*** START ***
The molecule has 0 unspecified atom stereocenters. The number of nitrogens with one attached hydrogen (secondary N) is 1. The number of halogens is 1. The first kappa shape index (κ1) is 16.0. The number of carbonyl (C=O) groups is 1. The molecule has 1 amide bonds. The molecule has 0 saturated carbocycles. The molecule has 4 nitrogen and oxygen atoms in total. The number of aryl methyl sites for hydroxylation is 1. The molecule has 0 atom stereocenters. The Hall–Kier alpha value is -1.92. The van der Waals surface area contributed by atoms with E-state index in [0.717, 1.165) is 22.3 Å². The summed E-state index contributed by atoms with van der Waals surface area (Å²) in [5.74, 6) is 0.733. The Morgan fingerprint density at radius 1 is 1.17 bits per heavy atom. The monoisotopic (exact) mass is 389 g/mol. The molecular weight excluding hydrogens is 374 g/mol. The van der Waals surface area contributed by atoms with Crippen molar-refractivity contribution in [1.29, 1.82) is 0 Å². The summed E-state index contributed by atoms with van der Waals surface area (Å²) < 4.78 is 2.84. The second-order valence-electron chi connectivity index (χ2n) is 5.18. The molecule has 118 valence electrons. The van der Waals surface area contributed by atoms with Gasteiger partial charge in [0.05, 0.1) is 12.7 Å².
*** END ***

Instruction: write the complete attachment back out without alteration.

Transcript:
The molecule has 0 unspecified atom stereocenters. The number of nitrogens with one attached hydrogen (secondary N) is 1. The number of halogens is 1. The first kappa shape index (κ1) is 16.0. The number of carbonyl (C=O) groups is 1. The molecule has 1 amide bonds. The molecule has 0 saturated carbocycles. The molecule has 4 nitrogen and oxygen atoms in total. The number of aryl methyl sites for hydroxylation is 1. The molecule has 0 atom stereocenters. The Hall–Kier alpha value is -1.92. The van der Waals surface area contributed by atoms with E-state index in [0.717, 1.165) is 22.3 Å². The summed E-state index contributed by atoms with van der Waals surface area (Å²) in [5.74, 6) is 0.733. The Morgan fingerprint density at radius 1 is 1.17 bits per heavy atom. The monoisotopic (exact) mass is 389 g/mol. The molecular weight excluding hydrogens is 374 g/mol. The van der Waals surface area contributed by atoms with Crippen molar-refractivity contribution in [1.29, 1.82) is 0 Å². The summed E-state index contributed by atoms with van der Waals surface area (Å²) < 4.78 is 2.84. The second-order valence-electron chi connectivity index (χ2n) is 5.18. The molecule has 118 valence electrons. The van der Waals surface area contributed by atoms with Gasteiger partial charge in [0.05, 0.1) is 12.7 Å².